The progression past the glider pilot license is more or less up to the pilot with the recognition of milestones achieved via so-called badges. C barge is 1 hour flight; Bronze Badge is administered by club and serves as a preparation to a first cross country flight. Silver badge is administered by FAI http://www.fai.org/ and is recognized worldwide. There are three requirements to complete the badge: 5 hour duration local flight; a 1000 meters height gain and a 50 km cross country flight. I decided to start with 5 hours.
On the morning of my 5hr attempt the high cirrus clouds decided to park right over the club and it did not seem like the day would go anywhere. By 11am there was still no sigh on Cumulous clouds, but there were lots and lots of private gliders rigged and set aside on the flight line. I figured all those experienced x-country guys must have been onto something, so had an early lunch, prepared my water, snacks and relief system and made my way to the flight line. It was past noon and there were tiny Cu way too far away from the club, but moving in the right direction. Apparently, there was also lift in the blue and the “house thermal” was working, so after talking to some experienced guys, I decided to launch, find a good blue thermal and stick to it until Cu moved in. With some last minute encouragement, I took off into the blue.
I found lift right after takeoff, but also discovered than my audio vario was under reading by so much, it was useless and I had to shut it off and rely on mechanical. That meant I had to have my eyes in the cockpit more than usual initially, and as time went on, I actually just flew by feel more than the vario.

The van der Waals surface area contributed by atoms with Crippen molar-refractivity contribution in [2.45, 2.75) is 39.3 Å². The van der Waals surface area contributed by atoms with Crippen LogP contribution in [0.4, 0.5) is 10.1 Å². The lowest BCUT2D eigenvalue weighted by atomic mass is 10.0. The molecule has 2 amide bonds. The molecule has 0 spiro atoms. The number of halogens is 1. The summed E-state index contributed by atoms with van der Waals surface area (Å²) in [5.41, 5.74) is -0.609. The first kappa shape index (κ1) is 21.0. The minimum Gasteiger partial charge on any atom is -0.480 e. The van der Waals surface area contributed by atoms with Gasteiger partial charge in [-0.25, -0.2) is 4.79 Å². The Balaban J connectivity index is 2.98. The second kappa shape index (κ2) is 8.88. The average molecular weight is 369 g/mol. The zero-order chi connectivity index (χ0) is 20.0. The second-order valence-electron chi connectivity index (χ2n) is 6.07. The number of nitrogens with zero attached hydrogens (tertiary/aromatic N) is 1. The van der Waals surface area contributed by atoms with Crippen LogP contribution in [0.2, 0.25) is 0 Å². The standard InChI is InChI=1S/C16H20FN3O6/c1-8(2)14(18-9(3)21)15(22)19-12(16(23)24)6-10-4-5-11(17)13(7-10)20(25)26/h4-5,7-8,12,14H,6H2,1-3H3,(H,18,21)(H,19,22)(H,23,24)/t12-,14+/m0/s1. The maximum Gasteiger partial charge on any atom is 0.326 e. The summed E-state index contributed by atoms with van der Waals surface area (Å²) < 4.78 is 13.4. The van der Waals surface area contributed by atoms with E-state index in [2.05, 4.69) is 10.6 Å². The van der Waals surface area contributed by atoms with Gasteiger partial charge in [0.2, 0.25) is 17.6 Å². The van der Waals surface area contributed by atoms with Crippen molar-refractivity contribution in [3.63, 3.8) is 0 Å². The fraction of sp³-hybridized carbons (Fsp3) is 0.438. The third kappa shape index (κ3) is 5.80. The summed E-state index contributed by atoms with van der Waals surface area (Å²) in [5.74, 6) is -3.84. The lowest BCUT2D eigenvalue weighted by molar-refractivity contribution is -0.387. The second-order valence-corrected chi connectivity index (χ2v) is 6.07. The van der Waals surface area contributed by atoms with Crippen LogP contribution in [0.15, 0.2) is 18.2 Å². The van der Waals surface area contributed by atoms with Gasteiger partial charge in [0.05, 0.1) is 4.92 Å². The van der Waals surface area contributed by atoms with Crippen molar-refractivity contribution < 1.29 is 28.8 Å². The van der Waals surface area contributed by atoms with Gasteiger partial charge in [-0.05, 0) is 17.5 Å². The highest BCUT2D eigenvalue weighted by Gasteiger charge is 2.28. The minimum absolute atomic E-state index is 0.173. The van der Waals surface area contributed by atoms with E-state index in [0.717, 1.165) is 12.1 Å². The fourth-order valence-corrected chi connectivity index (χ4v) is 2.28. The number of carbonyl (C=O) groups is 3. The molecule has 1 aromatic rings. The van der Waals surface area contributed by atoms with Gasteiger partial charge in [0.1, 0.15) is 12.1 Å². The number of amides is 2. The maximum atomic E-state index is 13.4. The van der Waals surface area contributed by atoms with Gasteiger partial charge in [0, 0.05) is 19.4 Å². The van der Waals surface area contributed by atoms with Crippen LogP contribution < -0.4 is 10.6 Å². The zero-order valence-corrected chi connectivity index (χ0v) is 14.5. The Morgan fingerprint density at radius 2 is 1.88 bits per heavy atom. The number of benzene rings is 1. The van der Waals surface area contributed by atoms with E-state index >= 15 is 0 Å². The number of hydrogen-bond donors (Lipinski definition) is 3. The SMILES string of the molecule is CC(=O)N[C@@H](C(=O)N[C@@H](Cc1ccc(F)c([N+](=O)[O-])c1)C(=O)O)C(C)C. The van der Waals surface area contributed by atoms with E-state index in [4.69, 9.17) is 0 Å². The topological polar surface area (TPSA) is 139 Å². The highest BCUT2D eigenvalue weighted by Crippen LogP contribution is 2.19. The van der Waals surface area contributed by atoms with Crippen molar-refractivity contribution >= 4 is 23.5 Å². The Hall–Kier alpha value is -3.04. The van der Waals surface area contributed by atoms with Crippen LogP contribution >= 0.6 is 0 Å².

Fighting with the audio vario I lost the lift core and could not find it again. Then I decided to move to another thermal seeing a glider in it move up rapidly. I lost quite a bit of height getting there and got low, so had to work diligently on centering and getting my altimeter up. By the time I got to the decent height and could relax for the first time since release, it felt like an hour had passed. Imagine my surprise when the watch told me it was under 25 mins! I was really doubting that I would have endurance to do 5 hours flight that day.
Having spent some time topping up the thermal I was in, I made it back to the Safari thermal and either the lift got better or I found a core, but I was at 7,000 ft in no time. By that time, Cu that was previously too far appeared to be within reach on the downwind side. The winds were very light, so I figured being downwind was not that much of an issue and at 7,000 ft height I could afford to at least go in the direction of the Cu to see how far I get.
I picked a textbook perfect looking cloud and headed straight for it. I encountered more lift on a way and thermalled in it a bit, so by the time I got to Cu, I was still reasonably high. And that Cu was working and rather well. And there were a lot more clouds drifting in so flying got a lot easier and became a lot more fun from that point on.